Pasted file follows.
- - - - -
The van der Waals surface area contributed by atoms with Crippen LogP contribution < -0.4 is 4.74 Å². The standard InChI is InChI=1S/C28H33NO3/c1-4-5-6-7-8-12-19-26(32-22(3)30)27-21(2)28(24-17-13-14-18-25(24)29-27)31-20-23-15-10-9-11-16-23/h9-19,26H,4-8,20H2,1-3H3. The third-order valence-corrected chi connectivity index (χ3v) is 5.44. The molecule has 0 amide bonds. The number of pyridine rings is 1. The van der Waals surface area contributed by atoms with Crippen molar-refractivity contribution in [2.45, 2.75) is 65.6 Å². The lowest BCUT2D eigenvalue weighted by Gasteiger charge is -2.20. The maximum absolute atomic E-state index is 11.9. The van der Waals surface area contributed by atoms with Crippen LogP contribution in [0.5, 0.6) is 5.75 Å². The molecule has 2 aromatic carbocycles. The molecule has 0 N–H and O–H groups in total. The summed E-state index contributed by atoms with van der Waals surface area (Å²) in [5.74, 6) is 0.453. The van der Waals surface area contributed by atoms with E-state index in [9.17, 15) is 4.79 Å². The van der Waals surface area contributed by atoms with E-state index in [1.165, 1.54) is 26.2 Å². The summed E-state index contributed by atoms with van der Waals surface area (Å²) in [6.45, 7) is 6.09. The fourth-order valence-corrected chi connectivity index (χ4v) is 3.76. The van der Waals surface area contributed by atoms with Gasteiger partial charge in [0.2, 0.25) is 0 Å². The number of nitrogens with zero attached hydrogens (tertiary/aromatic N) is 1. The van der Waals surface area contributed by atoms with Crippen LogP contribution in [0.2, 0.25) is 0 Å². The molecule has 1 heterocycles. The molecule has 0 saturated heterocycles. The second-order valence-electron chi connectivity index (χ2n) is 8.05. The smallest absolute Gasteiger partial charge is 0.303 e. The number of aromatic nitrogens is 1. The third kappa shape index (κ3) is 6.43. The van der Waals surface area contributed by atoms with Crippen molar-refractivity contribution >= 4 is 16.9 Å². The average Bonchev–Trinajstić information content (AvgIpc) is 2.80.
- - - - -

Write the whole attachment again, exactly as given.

The van der Waals surface area contributed by atoms with Crippen LogP contribution < -0.4 is 4.74 Å². The standard InChI is InChI=1S/C28H33NO3/c1-4-5-6-7-8-12-19-26(32-22(3)30)27-21(2)28(24-17-13-14-18-25(24)29-27)31-20-23-15-10-9-11-16-23/h9-19,26H,4-8,20H2,1-3H3. The third-order valence-corrected chi connectivity index (χ3v) is 5.44. The molecule has 0 amide bonds. The number of pyridine rings is 1. The van der Waals surface area contributed by atoms with Crippen molar-refractivity contribution in [2.45, 2.75) is 65.6 Å². The lowest BCUT2D eigenvalue weighted by Gasteiger charge is -2.20. The maximum absolute atomic E-state index is 11.9. The van der Waals surface area contributed by atoms with Crippen LogP contribution in [0.5, 0.6) is 5.75 Å². The molecule has 2 aromatic carbocycles. The molecule has 0 N–H and O–H groups in total. The summed E-state index contributed by atoms with van der Waals surface area (Å²) in [5.74, 6) is 0.453. The van der Waals surface area contributed by atoms with E-state index in [9.17, 15) is 4.79 Å². The van der Waals surface area contributed by atoms with E-state index in [1.165, 1.54) is 26.2 Å². The summed E-state index contributed by atoms with van der Waals surface area (Å²) in [6.45, 7) is 6.09. The fourth-order valence-corrected chi connectivity index (χ4v) is 3.76. The van der Waals surface area contributed by atoms with Gasteiger partial charge in [0.2, 0.25) is 0 Å². The number of nitrogens with zero attached hydrogens (tertiary/aromatic N) is 1. The van der Waals surface area contributed by atoms with Crippen LogP contribution in [0.2, 0.25) is 0 Å². The molecule has 1 heterocycles. The molecule has 0 saturated heterocycles. The second-order valence-electron chi connectivity index (χ2n) is 8.05. The smallest absolute Gasteiger partial charge is 0.303 e. The number of aromatic nitrogens is 1. The third kappa shape index (κ3) is 6.43. The van der Waals surface area contributed by atoms with Crippen molar-refractivity contribution >= 4 is 16.9 Å². The average Bonchev–Trinajstić information content (AvgIpc) is 2.80.